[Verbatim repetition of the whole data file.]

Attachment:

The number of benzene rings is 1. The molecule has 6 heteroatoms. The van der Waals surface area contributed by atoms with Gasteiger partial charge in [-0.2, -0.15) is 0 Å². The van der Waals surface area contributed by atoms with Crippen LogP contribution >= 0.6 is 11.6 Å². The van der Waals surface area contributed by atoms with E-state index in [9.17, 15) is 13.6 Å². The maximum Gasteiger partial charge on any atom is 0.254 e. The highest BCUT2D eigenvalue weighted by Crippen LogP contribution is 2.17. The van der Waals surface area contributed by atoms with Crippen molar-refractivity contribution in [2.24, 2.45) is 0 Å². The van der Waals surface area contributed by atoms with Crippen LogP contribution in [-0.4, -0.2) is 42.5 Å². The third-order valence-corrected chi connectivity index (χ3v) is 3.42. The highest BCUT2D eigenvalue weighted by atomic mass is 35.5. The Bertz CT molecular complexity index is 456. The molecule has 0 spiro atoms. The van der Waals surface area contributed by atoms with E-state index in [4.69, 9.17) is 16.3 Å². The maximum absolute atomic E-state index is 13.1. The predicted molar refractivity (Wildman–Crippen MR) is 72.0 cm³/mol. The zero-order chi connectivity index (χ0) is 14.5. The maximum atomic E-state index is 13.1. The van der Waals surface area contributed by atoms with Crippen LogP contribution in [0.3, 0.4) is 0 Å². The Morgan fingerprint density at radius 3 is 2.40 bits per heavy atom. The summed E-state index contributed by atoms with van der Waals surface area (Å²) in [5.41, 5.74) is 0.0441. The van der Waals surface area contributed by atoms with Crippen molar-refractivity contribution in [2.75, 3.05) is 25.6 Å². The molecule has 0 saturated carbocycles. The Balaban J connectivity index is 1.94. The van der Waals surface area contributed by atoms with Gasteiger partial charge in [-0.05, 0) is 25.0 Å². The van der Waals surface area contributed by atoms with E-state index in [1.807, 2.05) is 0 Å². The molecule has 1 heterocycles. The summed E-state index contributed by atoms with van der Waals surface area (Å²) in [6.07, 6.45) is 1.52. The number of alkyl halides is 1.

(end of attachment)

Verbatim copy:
The number of benzene rings is 1. The molecule has 6 heteroatoms. The van der Waals surface area contributed by atoms with Gasteiger partial charge in [-0.2, -0.15) is 0 Å². The van der Waals surface area contributed by atoms with Crippen LogP contribution >= 0.6 is 11.6 Å². The van der Waals surface area contributed by atoms with E-state index in [9.17, 15) is 13.6 Å². The maximum Gasteiger partial charge on any atom is 0.254 e. The highest BCUT2D eigenvalue weighted by Crippen LogP contribution is 2.17. The van der Waals surface area contributed by atoms with Crippen molar-refractivity contribution in [2.24, 2.45) is 0 Å². The van der Waals surface area contributed by atoms with Crippen LogP contribution in [-0.4, -0.2) is 42.5 Å². The third-order valence-corrected chi connectivity index (χ3v) is 3.42. The highest BCUT2D eigenvalue weighted by atomic mass is 35.5. The Bertz CT molecular complexity index is 456. The molecule has 0 spiro atoms. The van der Waals surface area contributed by atoms with E-state index in [4.69, 9.17) is 16.3 Å². The maximum absolute atomic E-state index is 13.1. The predicted molar refractivity (Wildman–Crippen MR) is 72.0 cm³/mol. The zero-order chi connectivity index (χ0) is 14.5. The maximum atomic E-state index is 13.1. The van der Waals surface area contributed by atoms with Crippen LogP contribution in [0.3, 0.4) is 0 Å². The Morgan fingerprint density at radius 3 is 2.40 bits per heavy atom. The summed E-state index contributed by atoms with van der Waals surface area (Å²) in [5.41, 5.74) is 0.0441. The van der Waals surface area contributed by atoms with Crippen molar-refractivity contribution in [2.75, 3.05) is 25.6 Å². The molecule has 0 saturated carbocycles. The Balaban J connectivity index is 1.94. The van der Waals surface area contributed by atoms with Gasteiger partial charge in [-0.05, 0) is 25.0 Å². The van der Waals surface area contributed by atoms with E-state index in [1.807, 2.05) is 0 Å². The molecule has 1 heterocycles. The summed E-state index contributed by atoms with van der Waals surface area (Å²) in [6.07, 6.45) is 1.52. The number of alkyl halides is 1.